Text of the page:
In a discussion last night on how social scientists and government can work together to strengthen public trust in scientific evidence, Anthony Heath, university professor of sociology at the University of Cambridge, said politicians often ignored the full range of evidence and relied on “stylised facts”, such as the notion that “social mobility has declined”.
Yet social scientists had to take much of the blame for a lack of interest in their ideas, he suggested, since many were “wedded to their own pet theory or model”, failed to communicate clearly, or blurred the line between science and advocacy.
Partly to blame for this, continued Professor Heath, were incentive structures which “encourage self-promotion, technical sophistication and over-claiming to achieve ‘impact’”.
Instead, he argued, solid contributions to knowledge should be rewarded above “innovative unvalidated theory”.
And given that “social science rarely provides an adequate basis for making policy decisions”, other journals should follow the lead of the British Medical Journal and include a section on “reasons for caution” when presenting results.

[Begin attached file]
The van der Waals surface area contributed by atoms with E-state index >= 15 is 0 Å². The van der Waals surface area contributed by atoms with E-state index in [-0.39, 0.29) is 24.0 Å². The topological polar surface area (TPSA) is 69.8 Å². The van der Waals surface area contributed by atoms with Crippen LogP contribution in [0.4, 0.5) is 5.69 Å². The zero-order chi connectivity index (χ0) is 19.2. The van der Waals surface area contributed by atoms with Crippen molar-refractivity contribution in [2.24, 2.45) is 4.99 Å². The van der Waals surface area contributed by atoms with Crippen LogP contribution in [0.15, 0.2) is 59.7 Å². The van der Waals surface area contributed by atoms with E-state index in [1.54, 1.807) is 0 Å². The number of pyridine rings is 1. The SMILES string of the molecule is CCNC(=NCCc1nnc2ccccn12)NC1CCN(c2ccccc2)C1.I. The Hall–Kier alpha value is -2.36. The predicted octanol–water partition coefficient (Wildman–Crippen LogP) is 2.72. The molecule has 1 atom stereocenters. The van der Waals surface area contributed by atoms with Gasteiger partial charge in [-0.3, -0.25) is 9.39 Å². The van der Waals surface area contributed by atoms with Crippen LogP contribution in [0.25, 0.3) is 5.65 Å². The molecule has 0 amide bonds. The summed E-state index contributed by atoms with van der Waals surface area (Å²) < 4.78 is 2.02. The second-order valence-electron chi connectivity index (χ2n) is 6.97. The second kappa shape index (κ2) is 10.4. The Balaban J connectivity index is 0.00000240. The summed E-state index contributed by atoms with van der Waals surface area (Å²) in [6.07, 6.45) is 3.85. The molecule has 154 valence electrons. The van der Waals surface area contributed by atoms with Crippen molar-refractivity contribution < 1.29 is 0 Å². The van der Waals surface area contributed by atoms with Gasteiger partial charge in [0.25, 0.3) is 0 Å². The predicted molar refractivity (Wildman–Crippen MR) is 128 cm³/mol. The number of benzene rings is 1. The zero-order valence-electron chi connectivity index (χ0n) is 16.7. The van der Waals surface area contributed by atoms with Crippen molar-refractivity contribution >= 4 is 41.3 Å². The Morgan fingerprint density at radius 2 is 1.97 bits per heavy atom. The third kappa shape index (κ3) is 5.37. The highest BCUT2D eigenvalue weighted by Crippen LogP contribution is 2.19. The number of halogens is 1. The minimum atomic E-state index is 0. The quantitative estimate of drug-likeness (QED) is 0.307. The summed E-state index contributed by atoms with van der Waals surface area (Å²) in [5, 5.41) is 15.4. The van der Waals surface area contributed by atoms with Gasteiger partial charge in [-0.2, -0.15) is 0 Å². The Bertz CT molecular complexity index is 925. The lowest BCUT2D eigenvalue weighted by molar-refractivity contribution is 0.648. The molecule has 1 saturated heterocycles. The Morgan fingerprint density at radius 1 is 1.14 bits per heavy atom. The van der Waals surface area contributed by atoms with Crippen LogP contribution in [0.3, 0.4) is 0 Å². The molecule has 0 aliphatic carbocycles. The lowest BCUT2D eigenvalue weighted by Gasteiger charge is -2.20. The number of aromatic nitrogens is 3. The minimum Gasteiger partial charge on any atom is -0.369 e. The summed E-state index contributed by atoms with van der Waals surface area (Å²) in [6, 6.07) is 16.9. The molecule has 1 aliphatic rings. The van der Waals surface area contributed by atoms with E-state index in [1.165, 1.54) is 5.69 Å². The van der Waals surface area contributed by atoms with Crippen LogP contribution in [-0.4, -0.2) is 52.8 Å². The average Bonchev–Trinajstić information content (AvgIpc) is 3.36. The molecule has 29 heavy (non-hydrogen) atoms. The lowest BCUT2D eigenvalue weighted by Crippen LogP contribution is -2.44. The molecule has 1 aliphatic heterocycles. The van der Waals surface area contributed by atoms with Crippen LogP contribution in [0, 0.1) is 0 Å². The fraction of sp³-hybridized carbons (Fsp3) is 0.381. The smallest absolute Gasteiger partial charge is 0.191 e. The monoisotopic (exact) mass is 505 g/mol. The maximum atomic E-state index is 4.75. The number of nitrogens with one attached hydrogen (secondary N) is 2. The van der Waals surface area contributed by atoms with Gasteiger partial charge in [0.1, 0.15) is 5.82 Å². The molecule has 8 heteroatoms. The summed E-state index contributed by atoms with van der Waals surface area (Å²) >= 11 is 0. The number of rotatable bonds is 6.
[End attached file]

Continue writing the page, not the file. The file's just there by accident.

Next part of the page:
The discussion was organised by journal publisher SAGE and the British Academy, with Times Higher Education as media partner.
Professor Heath was joined by Jenny Dibden, joint head of the Government Social Research Service, who called for policy-making to be “less of a closed world” and for “greater interchange between early-career academics and civil servants”.
Another participant, Julian Huppert, a former research scientist who is now Liberal Democrat MP for Cambridge, believed there was a good case for greater public education in critical thinking and statistics.
Yet there were no votes in evidence-based policy, he noted – the electorate would always care more about the results of the policy-making process than how politicians got there.